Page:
China’s Premier Admits Errors, Vows Austerity

From Reuters

Premier Li Peng opened the annual session of congress today, admitting mistakes in China’s reform program and promising several years of austerity to correct them.

But his unusually frank remarks went unheard by the architect of the 10-year-old reforms, 84-year-old senior leader Deng Xiaoping, who did not attend the meeting.

“We . . . had shortcomings and mistakes in our guidance,” Li said. “Generally there was a tendency to be too impatient for quick results in economic and social development.”

Li spoke to nearly 3,000 delegates to the National People’s Congress in the cavernous Great Hall of the People in the heart of Beijing.


Western diplomats said they were surprised at the absence of Deng, who was last seen in public Friday apparently in good health when he met visiting Thai Prime Minister Chatchai Choonhawan.

Zhao’s Economic Role

Deng’s right-hand man, Communist Party chief Zhao Ziyang, sat on the podium, occasionally marking his copy of the premier’s speech.

Zhao has come under criticism for his handling of the economy, taking the blame for bank runs, panic buying and the worst inflation since the Communists seized power in 1949.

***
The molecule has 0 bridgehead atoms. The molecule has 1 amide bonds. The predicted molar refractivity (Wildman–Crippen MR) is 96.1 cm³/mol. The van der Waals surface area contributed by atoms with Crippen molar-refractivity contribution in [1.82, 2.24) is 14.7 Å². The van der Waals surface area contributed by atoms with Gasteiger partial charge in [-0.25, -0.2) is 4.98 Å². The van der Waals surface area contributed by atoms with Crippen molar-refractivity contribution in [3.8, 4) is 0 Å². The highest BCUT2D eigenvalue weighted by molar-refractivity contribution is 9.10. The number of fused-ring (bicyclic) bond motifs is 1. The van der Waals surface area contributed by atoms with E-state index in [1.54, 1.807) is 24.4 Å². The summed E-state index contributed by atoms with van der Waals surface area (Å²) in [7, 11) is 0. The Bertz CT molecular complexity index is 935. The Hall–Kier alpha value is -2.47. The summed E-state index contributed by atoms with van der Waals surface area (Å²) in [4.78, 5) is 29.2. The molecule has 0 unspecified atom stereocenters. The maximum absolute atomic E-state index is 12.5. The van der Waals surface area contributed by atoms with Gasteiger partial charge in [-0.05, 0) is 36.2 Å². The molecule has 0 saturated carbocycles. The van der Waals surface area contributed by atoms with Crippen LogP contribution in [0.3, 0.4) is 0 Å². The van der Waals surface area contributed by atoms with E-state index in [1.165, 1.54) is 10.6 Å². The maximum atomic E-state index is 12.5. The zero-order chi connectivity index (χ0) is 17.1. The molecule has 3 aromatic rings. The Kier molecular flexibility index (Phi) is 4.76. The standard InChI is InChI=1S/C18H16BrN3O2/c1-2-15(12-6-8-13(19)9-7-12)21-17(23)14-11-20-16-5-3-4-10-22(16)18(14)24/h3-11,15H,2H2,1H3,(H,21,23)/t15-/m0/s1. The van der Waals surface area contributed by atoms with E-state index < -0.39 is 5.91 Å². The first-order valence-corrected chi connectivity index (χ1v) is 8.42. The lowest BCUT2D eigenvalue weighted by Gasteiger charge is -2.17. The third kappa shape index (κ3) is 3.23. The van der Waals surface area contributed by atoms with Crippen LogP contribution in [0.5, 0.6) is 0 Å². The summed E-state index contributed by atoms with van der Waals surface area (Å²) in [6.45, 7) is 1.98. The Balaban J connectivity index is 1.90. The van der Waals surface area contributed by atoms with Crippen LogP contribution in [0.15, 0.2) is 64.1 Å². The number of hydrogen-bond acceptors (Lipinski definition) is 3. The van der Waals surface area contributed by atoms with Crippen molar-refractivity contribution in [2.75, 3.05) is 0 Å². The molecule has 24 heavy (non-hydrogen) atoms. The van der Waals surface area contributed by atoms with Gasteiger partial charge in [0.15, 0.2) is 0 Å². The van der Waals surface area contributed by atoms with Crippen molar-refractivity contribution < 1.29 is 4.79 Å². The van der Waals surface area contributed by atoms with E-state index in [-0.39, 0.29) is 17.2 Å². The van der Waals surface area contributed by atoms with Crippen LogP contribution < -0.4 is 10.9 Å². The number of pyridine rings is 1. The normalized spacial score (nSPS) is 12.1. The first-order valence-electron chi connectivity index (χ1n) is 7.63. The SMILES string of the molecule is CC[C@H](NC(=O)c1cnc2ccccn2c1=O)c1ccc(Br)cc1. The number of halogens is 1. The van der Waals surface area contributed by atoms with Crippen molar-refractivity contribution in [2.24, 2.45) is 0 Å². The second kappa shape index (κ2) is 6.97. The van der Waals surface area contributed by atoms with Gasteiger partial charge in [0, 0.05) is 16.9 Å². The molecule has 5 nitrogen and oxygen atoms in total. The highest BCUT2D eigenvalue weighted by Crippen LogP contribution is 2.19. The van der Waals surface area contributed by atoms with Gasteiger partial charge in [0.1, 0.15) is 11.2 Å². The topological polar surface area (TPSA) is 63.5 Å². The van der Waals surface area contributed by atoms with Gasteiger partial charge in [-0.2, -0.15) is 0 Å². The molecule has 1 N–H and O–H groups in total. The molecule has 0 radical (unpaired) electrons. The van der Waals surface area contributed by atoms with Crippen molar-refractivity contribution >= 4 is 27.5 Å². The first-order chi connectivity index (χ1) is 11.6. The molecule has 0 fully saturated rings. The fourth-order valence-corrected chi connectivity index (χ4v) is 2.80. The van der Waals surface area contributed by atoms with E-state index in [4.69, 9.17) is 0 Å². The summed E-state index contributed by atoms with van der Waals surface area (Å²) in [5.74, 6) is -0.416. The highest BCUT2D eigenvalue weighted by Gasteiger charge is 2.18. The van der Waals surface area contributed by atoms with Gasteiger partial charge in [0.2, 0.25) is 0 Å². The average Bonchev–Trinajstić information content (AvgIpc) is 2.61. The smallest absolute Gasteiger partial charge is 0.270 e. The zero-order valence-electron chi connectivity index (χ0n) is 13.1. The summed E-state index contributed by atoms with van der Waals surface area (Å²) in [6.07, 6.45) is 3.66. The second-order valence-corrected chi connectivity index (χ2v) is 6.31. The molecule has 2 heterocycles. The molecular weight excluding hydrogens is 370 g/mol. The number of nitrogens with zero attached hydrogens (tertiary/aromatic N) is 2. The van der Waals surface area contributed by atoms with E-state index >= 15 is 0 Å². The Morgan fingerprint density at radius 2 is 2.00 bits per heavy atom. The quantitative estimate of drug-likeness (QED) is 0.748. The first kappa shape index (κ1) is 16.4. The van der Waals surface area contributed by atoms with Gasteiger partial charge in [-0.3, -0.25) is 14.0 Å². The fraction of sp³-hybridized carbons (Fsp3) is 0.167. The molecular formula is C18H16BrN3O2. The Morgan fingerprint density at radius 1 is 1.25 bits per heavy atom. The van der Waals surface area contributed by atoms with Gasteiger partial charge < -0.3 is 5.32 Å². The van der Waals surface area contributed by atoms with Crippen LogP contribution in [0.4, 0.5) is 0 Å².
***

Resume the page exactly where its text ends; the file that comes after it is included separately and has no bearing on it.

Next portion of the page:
An austerity program was imposed last September to cut government spending and cool the overheated economy, but inflation still reached 18.5% and soared to more than 30% in cities.

Li said that the austerity policy, which he has spearheaded, was correct but that results so far fell “far short of the goal of improvement and rectification.”

‘Few Years of Austerity’

“Both government and people should be mentally prepared for a few years of austerity,” he said.

The 60-year-old leader, a Soviet-trained technocrat, promised tougher controls on prices and tighter credit to halt official overspending.

Li did not mention human rights in his speech despite calls by a number of intellectuals for an amnesty for political prisoners.

Li called for a continued opening to the West, a key part of the reform program, underscoring the need for foreign capital and technology and praising an improvement in Sino-U.S. economic and trade ties.